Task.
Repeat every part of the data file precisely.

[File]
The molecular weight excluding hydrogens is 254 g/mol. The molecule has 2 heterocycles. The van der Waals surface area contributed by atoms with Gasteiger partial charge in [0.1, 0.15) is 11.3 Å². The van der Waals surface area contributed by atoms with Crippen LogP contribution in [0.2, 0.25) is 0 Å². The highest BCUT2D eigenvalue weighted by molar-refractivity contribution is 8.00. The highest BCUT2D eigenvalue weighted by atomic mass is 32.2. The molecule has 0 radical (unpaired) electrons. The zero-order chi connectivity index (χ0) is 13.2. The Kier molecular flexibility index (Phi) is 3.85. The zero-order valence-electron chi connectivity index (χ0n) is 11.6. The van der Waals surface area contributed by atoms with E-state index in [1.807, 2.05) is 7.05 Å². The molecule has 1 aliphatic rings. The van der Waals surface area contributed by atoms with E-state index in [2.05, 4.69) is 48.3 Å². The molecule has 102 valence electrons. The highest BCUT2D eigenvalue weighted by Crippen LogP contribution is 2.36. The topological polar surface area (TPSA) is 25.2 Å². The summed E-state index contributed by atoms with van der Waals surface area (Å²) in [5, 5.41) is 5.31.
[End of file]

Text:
The molecular weight excluding hydrogens is 254 g/mol. The molecule has 2 heterocycles. The van der Waals surface area contributed by atoms with Gasteiger partial charge in [0.1, 0.15) is 11.3 Å². The van der Waals surface area contributed by atoms with Crippen LogP contribution in [0.2, 0.25) is 0 Å². The highest BCUT2D eigenvalue weighted by molar-refractivity contribution is 8.00. The highest BCUT2D eigenvalue weighted by atomic mass is 32.2. The molecule has 0 radical (unpaired) electrons. The zero-order chi connectivity index (χ0) is 13.2. The Kier molecular flexibility index (Phi) is 3.85. The zero-order valence-electron chi connectivity index (χ0n) is 11.6. The van der Waals surface area contributed by atoms with E-state index in [1.807, 2.05) is 7.05 Å². The molecule has 1 aliphatic rings. The van der Waals surface area contributed by atoms with E-state index in [2.05, 4.69) is 48.3 Å². The molecule has 102 valence electrons. The highest BCUT2D eigenvalue weighted by Crippen LogP contribution is 2.36. The topological polar surface area (TPSA) is 25.2 Å². The summed E-state index contributed by atoms with van der Waals surface area (Å²) in [5, 5.41) is 5.31.